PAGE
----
Director: Josh Trank
Starring: Miles Teller, Kate Mara, Michael B. Jordan, Jamie Bell
Release Date: 6th August, 2015
Ever since it was first announced, Fox’s Fantastic Four reboot was met with widespread internet criticism and vitriol. An understandable reaction, to a point, given the fairly lacklustre (to say the least) nature of the previous two movies and the initial information about the reboot suggesting a distinct departure from its comic book source. So, after managing to catch an advance showing of the movie at my local Cineworld, there’s only one question that really needs to be answered… is the hate justified?
Well… yes and no.
Firstly, your enjoyment of this movie is going to hinge significantly on what your personal criteria is for a successful comicbook movie. Are you one of those people who need things to be as faithful to the comics as possible? Familiar costumes? The same backstory you read all those years ago? If that’s the case, then no, you’re not going to dig this. At all. This is very much a reimagining of Marvel’s Fantastic Four, albeit one with some pretty damn impressive performances from its leads.
Starting with a pleasingly Explorers-esque flashback, the opening portion of the movie does a truly admirable job of building up the five main characters (the Fantastic ones and Toby Kebbell’s Victor von Doom). The leads are likeable, possessing recognisable character traits from the comicbooks, and the balance between fuzzy sci-fi adventure and light-hearted humour is absolutely spot-on. I actually allowed myself a smug little smile. In your face, internet! Trank proved you all wrong!
And then, somewhere along the line, the wheels fell off.
Midway through the movie, it lurches dramatically into something entirely different, with all the previous characterisation and build-up being discarded in favour of… well… something else. No spoilers, remember, but… yeah. I wasn’t ready to write it off completely, though. Okay, so we’re trying something different, I thought. They clearly ‘get’ the characters, so they’ll manage to right the ship before the end, right?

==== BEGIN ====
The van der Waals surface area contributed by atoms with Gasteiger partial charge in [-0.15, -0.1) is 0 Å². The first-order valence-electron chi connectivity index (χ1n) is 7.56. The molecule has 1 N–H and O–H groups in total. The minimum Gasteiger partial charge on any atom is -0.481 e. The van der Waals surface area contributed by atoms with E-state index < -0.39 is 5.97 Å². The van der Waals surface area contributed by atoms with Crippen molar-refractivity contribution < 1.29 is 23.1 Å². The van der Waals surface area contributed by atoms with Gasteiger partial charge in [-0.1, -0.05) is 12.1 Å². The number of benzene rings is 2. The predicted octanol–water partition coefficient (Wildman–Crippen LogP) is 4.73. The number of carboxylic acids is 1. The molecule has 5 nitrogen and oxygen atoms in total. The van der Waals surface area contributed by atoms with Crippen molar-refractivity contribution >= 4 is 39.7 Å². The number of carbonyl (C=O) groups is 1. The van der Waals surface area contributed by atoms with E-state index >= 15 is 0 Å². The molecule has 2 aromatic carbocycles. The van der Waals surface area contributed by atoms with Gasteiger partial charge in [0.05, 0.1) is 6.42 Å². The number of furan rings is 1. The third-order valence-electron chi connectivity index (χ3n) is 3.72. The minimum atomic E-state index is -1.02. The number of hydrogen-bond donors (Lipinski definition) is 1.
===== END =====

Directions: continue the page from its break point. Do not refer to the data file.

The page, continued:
And then, the final act happened. Or rather, didn’t happen.
I’m not actually sure what went wrong with Doom. Yes, the character bore little relation to the maniacal comic book namesake, but his introduction (as well as the groundwork laid by Kebbell early on) actually had me rather excited. Unfortunately however, the “showdown” was over pretty much before it began, leaving me open-mouthed, wondering what the hell just happened and when the real battle was coming. In the end, he almost seemed like an afterthought – a name added to the script out of fan service, but who served as little more than a muddled plot device to allow us to finally see our four heroes together.
Overall, as a comicbook movie, I’m not willing to write Fantastic Four off simply because it deviates from the source material. Comics are all about different interpretations, after all; difference creative teams putting their own mark on established characters, shifting them in subtle ways to tell their own version of the story. Sadly however, the pacing issues and non-existent third act are far less forgivable.
While Fox have undoubtedly done an admirable job of establishing the team with some brilliant-if-unconventional casting and a wise choice of tone, this ultimately feels like half a movie. A missed opportunity for us to really connect with the characters, and – as such – a fantastic (pun intended) build-up ends with a disappointing CGI whimper.
Rating: 4/5 for the first half, 1/5 for the second. Let’s split the difference and call it a 3.